Parenting 101: Does Your Child Know How To Detect Fake News?
The most used phrase of 2018, ‘Fake News’
It’s used so much, that it is starting to be a trigger word in our house, conjuring up images of you know who, and the demise of journalism as we know it. Yet, it’s a real threat and one that has the country in turmoil at the moment. Some of it is easy to detect, so outlandish is fake news, that we’re rolling our eyes as other unsuspecting members of the public, share it on Facebook. Yet, some of it is so subtle, that we may not give it a second glace.
Our kids, however, are being raised in the world where fake news is bombarding them online, and it may not be so easy for them to spot it. Raising leaders of the world, and critical thinkers take effort – ensuring they always ask questions, critically think through what they are being told and read, and evaluate the truth of everything.
What is the alternative? Children who turn into adults, who are mindless, passive and easily manipulated.
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It starts with teaching kids how to identify source credibility, telling the difference between what is real and what is fake news. Sometimes information is shared on social media platforms and by word of mouth that is actually satire, written solely for entertainment purposes. We can introduce kids to openly satirical sites such as The Onion and CAP News to help them distinguish fact from fiction.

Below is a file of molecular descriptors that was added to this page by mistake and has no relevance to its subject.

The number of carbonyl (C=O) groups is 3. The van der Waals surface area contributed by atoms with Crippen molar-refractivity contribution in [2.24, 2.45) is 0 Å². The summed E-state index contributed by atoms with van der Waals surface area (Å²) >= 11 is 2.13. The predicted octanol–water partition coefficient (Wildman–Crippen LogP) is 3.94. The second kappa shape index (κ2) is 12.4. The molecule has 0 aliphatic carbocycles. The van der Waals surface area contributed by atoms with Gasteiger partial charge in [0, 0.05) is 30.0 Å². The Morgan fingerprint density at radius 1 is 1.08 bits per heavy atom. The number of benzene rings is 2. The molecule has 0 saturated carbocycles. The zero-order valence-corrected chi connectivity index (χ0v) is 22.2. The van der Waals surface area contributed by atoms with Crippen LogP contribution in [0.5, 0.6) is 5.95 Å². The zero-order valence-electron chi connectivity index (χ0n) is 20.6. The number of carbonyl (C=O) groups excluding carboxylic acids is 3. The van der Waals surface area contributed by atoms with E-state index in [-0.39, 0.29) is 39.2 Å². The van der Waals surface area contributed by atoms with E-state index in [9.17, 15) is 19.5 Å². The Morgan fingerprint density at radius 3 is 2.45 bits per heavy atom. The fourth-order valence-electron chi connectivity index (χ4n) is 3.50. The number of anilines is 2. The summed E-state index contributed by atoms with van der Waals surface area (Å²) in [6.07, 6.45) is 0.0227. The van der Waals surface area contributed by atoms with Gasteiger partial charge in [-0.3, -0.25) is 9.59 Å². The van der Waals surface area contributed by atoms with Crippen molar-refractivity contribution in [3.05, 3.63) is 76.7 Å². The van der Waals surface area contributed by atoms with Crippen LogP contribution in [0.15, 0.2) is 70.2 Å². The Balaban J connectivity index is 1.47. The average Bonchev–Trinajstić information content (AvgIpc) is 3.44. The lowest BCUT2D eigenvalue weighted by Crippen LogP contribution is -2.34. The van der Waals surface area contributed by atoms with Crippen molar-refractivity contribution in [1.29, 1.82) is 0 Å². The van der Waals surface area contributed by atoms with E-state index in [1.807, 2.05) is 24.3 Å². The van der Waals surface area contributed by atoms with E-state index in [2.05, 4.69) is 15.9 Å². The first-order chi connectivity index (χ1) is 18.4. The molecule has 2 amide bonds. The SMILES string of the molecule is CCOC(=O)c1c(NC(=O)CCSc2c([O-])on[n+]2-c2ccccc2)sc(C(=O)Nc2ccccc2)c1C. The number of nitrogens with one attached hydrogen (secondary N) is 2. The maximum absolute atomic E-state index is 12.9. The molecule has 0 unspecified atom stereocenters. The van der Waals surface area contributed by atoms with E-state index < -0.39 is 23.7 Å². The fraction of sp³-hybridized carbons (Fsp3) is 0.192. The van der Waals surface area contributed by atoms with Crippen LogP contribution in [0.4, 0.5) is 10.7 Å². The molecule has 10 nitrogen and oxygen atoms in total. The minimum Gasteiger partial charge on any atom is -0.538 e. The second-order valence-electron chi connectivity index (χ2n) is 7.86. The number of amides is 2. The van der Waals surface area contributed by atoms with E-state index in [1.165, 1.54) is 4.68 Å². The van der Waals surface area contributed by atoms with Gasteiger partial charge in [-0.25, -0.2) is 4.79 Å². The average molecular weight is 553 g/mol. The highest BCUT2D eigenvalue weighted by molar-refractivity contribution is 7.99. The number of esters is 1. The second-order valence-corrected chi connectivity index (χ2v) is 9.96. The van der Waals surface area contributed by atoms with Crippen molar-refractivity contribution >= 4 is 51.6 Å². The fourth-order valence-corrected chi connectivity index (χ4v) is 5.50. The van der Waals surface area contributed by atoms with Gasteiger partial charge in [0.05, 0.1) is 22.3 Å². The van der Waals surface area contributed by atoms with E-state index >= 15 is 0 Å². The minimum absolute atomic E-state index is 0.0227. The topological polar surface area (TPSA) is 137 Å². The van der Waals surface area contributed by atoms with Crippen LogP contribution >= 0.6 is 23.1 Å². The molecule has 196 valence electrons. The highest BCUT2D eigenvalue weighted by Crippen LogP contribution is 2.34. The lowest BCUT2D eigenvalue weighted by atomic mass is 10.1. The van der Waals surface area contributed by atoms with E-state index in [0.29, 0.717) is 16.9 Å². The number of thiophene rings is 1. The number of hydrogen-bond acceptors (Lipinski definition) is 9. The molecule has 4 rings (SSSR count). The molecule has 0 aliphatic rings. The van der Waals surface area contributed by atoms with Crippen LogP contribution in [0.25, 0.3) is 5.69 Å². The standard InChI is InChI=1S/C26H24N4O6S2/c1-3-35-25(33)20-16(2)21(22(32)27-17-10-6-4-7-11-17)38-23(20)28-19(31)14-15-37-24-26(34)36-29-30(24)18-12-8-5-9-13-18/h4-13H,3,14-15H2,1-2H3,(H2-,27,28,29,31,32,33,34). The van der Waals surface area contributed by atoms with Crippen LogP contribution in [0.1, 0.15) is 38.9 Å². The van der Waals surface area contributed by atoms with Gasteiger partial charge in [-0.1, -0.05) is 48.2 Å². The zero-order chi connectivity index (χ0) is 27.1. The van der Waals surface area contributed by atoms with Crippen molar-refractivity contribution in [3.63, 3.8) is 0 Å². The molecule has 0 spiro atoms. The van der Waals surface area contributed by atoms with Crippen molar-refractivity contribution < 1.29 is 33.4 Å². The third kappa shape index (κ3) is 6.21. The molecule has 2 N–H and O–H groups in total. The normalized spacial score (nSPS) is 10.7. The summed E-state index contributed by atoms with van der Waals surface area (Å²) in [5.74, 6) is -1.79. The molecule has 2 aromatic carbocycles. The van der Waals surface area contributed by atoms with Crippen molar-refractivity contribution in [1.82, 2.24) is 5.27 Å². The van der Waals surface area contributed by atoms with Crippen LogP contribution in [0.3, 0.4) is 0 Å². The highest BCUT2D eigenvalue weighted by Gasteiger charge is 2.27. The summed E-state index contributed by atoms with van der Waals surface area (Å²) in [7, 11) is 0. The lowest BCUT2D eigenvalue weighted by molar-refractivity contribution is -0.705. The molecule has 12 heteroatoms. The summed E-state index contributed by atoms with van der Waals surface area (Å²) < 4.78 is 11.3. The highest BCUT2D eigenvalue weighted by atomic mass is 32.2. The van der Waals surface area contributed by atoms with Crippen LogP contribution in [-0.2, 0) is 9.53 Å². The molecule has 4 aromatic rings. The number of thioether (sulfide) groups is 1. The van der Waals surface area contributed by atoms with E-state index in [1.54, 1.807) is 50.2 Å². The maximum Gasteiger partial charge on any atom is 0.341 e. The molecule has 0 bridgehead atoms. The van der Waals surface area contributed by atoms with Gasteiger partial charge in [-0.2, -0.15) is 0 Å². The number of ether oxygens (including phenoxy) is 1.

We can also help kids quickly identify some of the most common generic top-level domains (gTLDs). These are the last few letters in a website address (.com, .net, .org, etc.). Sites ending with .gov belong to a governmental agency. Anything that ends with .edu belongs to a university or other educational institution. Sites with these gTLDs are generally reliable sources.
You can also teach kids how to use the CRAAP test, created by the American Library Association. CRAAP is an acronym that stands for currency, relevance, authority, accuracy, and purpose.
Currency relates to the timeliness of information. How recently was it published? Was it revised or updated? Relevance asks the reader to consider the intended audience and decide if the information is important to the topic he or she is studying. Authority reminds the reader to check the author’s credentials, educational background, experience and expertise on the topic. Accuracy encourages the reader to look for evidence and support from industry experts to confirm the information. And purpose cautions the reader to look for any potential biases or underlying motives and to consider whether the piece is fact or opinion.
Source: Heard tribune
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